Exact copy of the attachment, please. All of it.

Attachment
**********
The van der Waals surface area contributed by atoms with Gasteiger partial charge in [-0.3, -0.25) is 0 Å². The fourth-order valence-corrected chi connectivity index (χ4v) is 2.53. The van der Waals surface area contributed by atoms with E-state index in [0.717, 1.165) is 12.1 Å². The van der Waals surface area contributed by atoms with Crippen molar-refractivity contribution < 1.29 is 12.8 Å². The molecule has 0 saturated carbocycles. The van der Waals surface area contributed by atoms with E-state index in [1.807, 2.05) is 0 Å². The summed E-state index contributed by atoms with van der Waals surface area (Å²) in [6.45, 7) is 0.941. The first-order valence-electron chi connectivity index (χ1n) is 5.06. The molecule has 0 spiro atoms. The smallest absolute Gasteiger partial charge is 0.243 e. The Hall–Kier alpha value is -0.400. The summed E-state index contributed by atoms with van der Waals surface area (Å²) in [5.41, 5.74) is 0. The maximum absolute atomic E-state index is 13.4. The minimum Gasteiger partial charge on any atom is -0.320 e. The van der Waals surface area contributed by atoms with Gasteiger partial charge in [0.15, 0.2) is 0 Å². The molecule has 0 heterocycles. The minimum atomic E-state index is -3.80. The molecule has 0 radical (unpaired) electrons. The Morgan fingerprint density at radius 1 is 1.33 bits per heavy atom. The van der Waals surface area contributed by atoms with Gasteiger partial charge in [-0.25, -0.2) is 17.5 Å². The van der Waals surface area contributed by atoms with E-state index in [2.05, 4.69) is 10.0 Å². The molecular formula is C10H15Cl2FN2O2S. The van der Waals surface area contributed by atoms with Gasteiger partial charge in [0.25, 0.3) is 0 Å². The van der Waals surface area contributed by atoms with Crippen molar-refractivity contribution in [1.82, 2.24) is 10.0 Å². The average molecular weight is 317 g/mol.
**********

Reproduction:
The van der Waals surface area contributed by atoms with Gasteiger partial charge in [-0.3, -0.25) is 0 Å². The fourth-order valence-corrected chi connectivity index (χ4v) is 2.53. The van der Waals surface area contributed by atoms with E-state index in [0.717, 1.165) is 12.1 Å². The van der Waals surface area contributed by atoms with Crippen molar-refractivity contribution < 1.29 is 12.8 Å². The molecule has 0 saturated carbocycles. The van der Waals surface area contributed by atoms with E-state index in [1.807, 2.05) is 0 Å². The summed E-state index contributed by atoms with van der Waals surface area (Å²) in [6.45, 7) is 0.941. The first-order valence-electron chi connectivity index (χ1n) is 5.06. The molecule has 0 spiro atoms. The smallest absolute Gasteiger partial charge is 0.243 e. The Hall–Kier alpha value is -0.400. The summed E-state index contributed by atoms with van der Waals surface area (Å²) in [5.41, 5.74) is 0. The maximum absolute atomic E-state index is 13.4. The minimum Gasteiger partial charge on any atom is -0.320 e. The van der Waals surface area contributed by atoms with Gasteiger partial charge in [0.15, 0.2) is 0 Å². The molecule has 0 heterocycles. The minimum atomic E-state index is -3.80. The molecule has 0 radical (unpaired) electrons. The Morgan fingerprint density at radius 1 is 1.33 bits per heavy atom. The van der Waals surface area contributed by atoms with Gasteiger partial charge in [-0.25, -0.2) is 17.5 Å². The van der Waals surface area contributed by atoms with E-state index in [2.05, 4.69) is 10.0 Å². The molecular formula is C10H15Cl2FN2O2S. The van der Waals surface area contributed by atoms with Gasteiger partial charge in [0.25, 0.3) is 0 Å². The van der Waals surface area contributed by atoms with Crippen molar-refractivity contribution in [1.82, 2.24) is 10.0 Å². The average molecular weight is 317 g/mol.